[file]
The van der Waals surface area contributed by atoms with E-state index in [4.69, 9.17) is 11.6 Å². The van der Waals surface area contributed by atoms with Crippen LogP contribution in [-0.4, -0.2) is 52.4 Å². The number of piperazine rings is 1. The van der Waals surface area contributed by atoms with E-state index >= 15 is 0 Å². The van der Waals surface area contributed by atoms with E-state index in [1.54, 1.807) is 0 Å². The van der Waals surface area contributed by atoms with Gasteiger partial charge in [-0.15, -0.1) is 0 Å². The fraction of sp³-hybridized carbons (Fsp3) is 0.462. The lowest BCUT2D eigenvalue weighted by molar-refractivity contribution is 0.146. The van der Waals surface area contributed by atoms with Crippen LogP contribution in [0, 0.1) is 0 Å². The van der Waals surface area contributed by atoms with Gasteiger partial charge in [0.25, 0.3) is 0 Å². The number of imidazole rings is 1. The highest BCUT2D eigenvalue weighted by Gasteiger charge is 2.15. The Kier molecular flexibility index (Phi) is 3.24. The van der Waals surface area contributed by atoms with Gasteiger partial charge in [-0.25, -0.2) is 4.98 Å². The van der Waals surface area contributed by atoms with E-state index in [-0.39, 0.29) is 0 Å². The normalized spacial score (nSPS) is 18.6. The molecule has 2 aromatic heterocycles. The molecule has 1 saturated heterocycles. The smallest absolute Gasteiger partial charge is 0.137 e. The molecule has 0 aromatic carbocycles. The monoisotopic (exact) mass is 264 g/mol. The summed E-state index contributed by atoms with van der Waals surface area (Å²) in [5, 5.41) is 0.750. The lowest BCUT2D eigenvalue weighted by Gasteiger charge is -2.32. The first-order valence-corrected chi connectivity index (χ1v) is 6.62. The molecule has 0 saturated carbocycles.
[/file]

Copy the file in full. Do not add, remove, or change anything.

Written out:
The van der Waals surface area contributed by atoms with E-state index in [4.69, 9.17) is 11.6 Å². The van der Waals surface area contributed by atoms with Crippen LogP contribution in [-0.4, -0.2) is 52.4 Å². The number of piperazine rings is 1. The van der Waals surface area contributed by atoms with E-state index >= 15 is 0 Å². The van der Waals surface area contributed by atoms with E-state index in [1.54, 1.807) is 0 Å². The van der Waals surface area contributed by atoms with Gasteiger partial charge in [-0.15, -0.1) is 0 Å². The fraction of sp³-hybridized carbons (Fsp3) is 0.462. The lowest BCUT2D eigenvalue weighted by molar-refractivity contribution is 0.146. The van der Waals surface area contributed by atoms with Crippen LogP contribution in [0, 0.1) is 0 Å². The van der Waals surface area contributed by atoms with Gasteiger partial charge in [0.25, 0.3) is 0 Å². The number of imidazole rings is 1. The highest BCUT2D eigenvalue weighted by Gasteiger charge is 2.15. The Kier molecular flexibility index (Phi) is 3.24. The van der Waals surface area contributed by atoms with Gasteiger partial charge in [-0.25, -0.2) is 4.98 Å². The van der Waals surface area contributed by atoms with E-state index in [-0.39, 0.29) is 0 Å². The normalized spacial score (nSPS) is 18.6. The molecule has 2 aromatic heterocycles. The molecule has 1 saturated heterocycles. The smallest absolute Gasteiger partial charge is 0.137 e. The molecule has 0 aromatic carbocycles. The monoisotopic (exact) mass is 264 g/mol. The summed E-state index contributed by atoms with van der Waals surface area (Å²) in [5, 5.41) is 0.750. The lowest BCUT2D eigenvalue weighted by Gasteiger charge is -2.32. The first-order valence-corrected chi connectivity index (χ1v) is 6.62. The molecule has 0 saturated carbocycles.